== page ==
Toyota partnered with Leviton for the RAV4's officially approved charging equipment. With the available 240-volt charger, the RAV4 will get fully juiced up in about six hours. It will also come with a 120-volt charge cord for use as a back-up.

Like the demonstration vehicle, the production RAV4 EV's styling includes subtle distinctions from the standard RAV. It has a new front-end, new LED headlamps and taillamps, electric badging, redesigned side mirrors, and a distinct rear spoiler in back. Many of those changes were aimed at aerodynamically optimizing the RAV4's body to get the most range and performance. Toyota says it has the lowest drag coefficient of any SUV.

Toyota will launch the RAV4 in California by the end of the summer. Los Angeles, Sacramento, San Francisco and San Diego will serve as the initial launch markets. It plans to sell approximately 2,600 models over the first three years.

It's good to see the electric car market getting more diverse, but for the kind of money that you'd need to invest in a RAV4 EV, you might be better off waiting for the Tesla Model X, which will have better performance, more range and an all-wheel-drive option.

Source: Toyota

11 comments
BigInScience
Interesting article. I think you're right on with the assessment that price and range are holding back sales. The Tesla S is a beautiful car, and I hope the Model X will appeal to some consumers willing to spend ~$50k for an SUV/Crossover. But ultimately I know I couldn't afford either auto :-( and I suspect many Americans will these are comparable to traditional combustion or hybrid autos with respect to price and range. Have you happened to see any innovations or new developments in battery technology that would decrease cost and/or extend range? Do you think we're near being able to develop a battery-powered auto that offers comparable range and price to gasoline fueled autos? While researching BigInScience's upcoming book "Rush: Science and Technology in our Acceleration Age," I was deeply impressed with Tesla (particularly their early model the Roadster). For those who think battery-powered autos are inferior in performance, check out some of the Roadster drag races on Youtube (the Roadster accelerates 0-60mph in under 4 seconds, quicker than many sports cars). But ultimately the Roadster is not entirely practical as I'm certain the range is vastly inferior to petrol-powered autos under these aggressive driving conditions. I believe battery-powered autos will become more prevalent in the upcoming decade (possibly as a bridge to hydrogen fuel cell powered autos). It'll be interesting to see if more major auto manufacturers team up with smaller innovative companies like Tesla (I'm certain they will).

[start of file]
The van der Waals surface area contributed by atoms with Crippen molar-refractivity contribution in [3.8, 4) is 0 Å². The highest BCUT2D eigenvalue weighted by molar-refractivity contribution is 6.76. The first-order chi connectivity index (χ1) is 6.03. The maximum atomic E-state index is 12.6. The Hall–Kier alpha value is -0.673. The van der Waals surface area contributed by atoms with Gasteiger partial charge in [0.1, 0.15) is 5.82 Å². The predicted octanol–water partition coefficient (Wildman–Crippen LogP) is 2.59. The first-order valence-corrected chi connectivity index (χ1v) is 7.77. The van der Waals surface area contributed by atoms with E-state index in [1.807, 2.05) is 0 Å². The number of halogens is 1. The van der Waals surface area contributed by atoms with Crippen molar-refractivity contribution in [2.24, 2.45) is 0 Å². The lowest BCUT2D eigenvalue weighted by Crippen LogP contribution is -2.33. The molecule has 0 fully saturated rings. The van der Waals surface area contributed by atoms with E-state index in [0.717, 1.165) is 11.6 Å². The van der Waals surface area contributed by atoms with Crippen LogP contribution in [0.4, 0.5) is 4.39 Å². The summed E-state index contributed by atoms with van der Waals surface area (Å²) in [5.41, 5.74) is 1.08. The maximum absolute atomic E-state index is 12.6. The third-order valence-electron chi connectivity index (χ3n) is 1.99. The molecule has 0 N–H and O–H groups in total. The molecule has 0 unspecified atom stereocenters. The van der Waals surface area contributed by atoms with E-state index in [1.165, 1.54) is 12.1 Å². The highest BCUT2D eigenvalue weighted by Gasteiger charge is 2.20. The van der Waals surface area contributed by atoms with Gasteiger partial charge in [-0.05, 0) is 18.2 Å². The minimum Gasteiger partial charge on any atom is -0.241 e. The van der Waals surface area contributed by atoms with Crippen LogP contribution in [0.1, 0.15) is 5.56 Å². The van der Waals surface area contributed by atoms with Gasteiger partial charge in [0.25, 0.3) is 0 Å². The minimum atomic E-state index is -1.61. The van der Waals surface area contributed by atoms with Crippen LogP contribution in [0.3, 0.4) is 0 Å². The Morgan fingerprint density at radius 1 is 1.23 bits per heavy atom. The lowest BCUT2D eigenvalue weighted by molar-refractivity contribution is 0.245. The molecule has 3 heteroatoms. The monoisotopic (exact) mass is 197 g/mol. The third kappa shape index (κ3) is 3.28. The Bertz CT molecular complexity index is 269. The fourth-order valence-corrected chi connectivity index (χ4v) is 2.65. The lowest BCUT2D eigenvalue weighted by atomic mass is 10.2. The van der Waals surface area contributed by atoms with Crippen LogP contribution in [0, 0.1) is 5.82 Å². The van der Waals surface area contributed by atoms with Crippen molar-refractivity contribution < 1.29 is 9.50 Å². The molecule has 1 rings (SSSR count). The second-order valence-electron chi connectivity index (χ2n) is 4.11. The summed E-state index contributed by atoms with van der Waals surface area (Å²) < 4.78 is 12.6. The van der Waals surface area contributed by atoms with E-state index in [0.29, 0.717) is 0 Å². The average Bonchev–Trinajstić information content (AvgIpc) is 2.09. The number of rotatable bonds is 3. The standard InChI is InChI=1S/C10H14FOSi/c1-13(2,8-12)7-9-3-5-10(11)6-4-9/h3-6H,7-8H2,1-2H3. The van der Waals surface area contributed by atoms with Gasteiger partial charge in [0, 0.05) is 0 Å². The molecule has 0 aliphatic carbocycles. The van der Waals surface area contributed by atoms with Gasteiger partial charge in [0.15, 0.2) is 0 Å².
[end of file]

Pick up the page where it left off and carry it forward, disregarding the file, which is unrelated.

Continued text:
Hmmm...
Just how many people can afford a $50k car? This is ridiculous for pricing alone. There are many people who have houses that cost less than that because that is all they can afford. These wacko green energy nuts need to be reeled in. Where will all the electricity come from if we go all electric? If you were able to scrape together $50k for the car up front, how do you afford the $12k - $20k battery replacement in the future? Is that supposed to be from the money saved from gasoline/diesel? This is pure insanity.